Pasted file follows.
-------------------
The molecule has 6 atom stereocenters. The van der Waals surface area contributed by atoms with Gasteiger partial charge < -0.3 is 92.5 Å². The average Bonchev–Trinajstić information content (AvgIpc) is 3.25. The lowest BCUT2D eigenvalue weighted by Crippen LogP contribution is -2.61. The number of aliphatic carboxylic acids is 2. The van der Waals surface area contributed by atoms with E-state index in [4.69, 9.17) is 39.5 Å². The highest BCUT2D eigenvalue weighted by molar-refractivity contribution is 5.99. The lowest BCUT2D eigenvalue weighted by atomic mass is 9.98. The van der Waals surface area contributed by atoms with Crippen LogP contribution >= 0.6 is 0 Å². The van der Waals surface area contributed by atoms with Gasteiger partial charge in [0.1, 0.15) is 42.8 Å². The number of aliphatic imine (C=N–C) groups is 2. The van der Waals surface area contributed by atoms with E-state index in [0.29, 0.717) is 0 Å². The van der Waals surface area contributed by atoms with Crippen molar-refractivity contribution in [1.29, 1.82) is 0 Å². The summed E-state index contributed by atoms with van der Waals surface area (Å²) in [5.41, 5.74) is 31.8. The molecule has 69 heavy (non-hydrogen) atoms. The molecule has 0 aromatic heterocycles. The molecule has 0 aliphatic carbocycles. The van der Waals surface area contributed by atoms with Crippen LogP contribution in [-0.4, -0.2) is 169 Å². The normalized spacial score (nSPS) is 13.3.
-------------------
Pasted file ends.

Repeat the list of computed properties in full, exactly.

The molecule has 6 atom stereocenters. The van der Waals surface area contributed by atoms with Gasteiger partial charge < -0.3 is 92.5 Å². The average Bonchev–Trinajstić information content (AvgIpc) is 3.25. The lowest BCUT2D eigenvalue weighted by Crippen LogP contribution is -2.61. The number of aliphatic carboxylic acids is 2. The van der Waals surface area contributed by atoms with E-state index in [4.69, 9.17) is 39.5 Å². The highest BCUT2D eigenvalue weighted by molar-refractivity contribution is 5.99. The lowest BCUT2D eigenvalue weighted by atomic mass is 9.98. The van der Waals surface area contributed by atoms with Crippen LogP contribution >= 0.6 is 0 Å². The van der Waals surface area contributed by atoms with Gasteiger partial charge in [0.1, 0.15) is 42.8 Å². The number of aliphatic imine (C=N–C) groups is 2. The van der Waals surface area contributed by atoms with E-state index in [0.29, 0.717) is 0 Å². The van der Waals surface area contributed by atoms with Crippen molar-refractivity contribution in [1.29, 1.82) is 0 Å². The summed E-state index contributed by atoms with van der Waals surface area (Å²) in [5.41, 5.74) is 31.8. The molecule has 69 heavy (non-hydrogen) atoms. The molecule has 0 aromatic heterocycles. The molecule has 0 aliphatic carbocycles. The van der Waals surface area contributed by atoms with Crippen LogP contribution in [-0.4, -0.2) is 169 Å². The normalized spacial score (nSPS) is 13.3.